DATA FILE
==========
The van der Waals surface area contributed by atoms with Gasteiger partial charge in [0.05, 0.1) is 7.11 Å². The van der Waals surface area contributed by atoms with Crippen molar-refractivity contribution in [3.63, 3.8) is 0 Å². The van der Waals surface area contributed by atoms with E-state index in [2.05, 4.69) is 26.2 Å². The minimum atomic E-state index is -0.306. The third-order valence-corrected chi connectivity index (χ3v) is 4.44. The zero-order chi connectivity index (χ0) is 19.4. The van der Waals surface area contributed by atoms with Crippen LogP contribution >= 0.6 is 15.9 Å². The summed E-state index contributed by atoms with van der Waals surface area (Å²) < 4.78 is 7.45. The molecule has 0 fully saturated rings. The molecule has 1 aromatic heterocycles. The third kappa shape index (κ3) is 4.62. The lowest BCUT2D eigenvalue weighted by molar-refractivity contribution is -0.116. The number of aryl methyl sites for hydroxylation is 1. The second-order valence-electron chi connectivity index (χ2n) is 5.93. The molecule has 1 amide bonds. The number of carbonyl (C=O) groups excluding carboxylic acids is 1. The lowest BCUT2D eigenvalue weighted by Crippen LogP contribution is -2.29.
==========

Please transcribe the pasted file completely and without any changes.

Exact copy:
The van der Waals surface area contributed by atoms with Gasteiger partial charge in [0.05, 0.1) is 7.11 Å². The van der Waals surface area contributed by atoms with Crippen molar-refractivity contribution in [3.63, 3.8) is 0 Å². The van der Waals surface area contributed by atoms with E-state index in [2.05, 4.69) is 26.2 Å². The minimum atomic E-state index is -0.306. The third-order valence-corrected chi connectivity index (χ3v) is 4.44. The zero-order chi connectivity index (χ0) is 19.4. The van der Waals surface area contributed by atoms with Crippen LogP contribution >= 0.6 is 15.9 Å². The summed E-state index contributed by atoms with van der Waals surface area (Å²) < 4.78 is 7.45. The molecule has 0 fully saturated rings. The molecule has 1 aromatic heterocycles. The third kappa shape index (κ3) is 4.62. The lowest BCUT2D eigenvalue weighted by molar-refractivity contribution is -0.116. The number of aryl methyl sites for hydroxylation is 1. The second-order valence-electron chi connectivity index (χ2n) is 5.93. The molecule has 1 amide bonds. The number of carbonyl (C=O) groups excluding carboxylic acids is 1. The lowest BCUT2D eigenvalue weighted by Crippen LogP contribution is -2.29.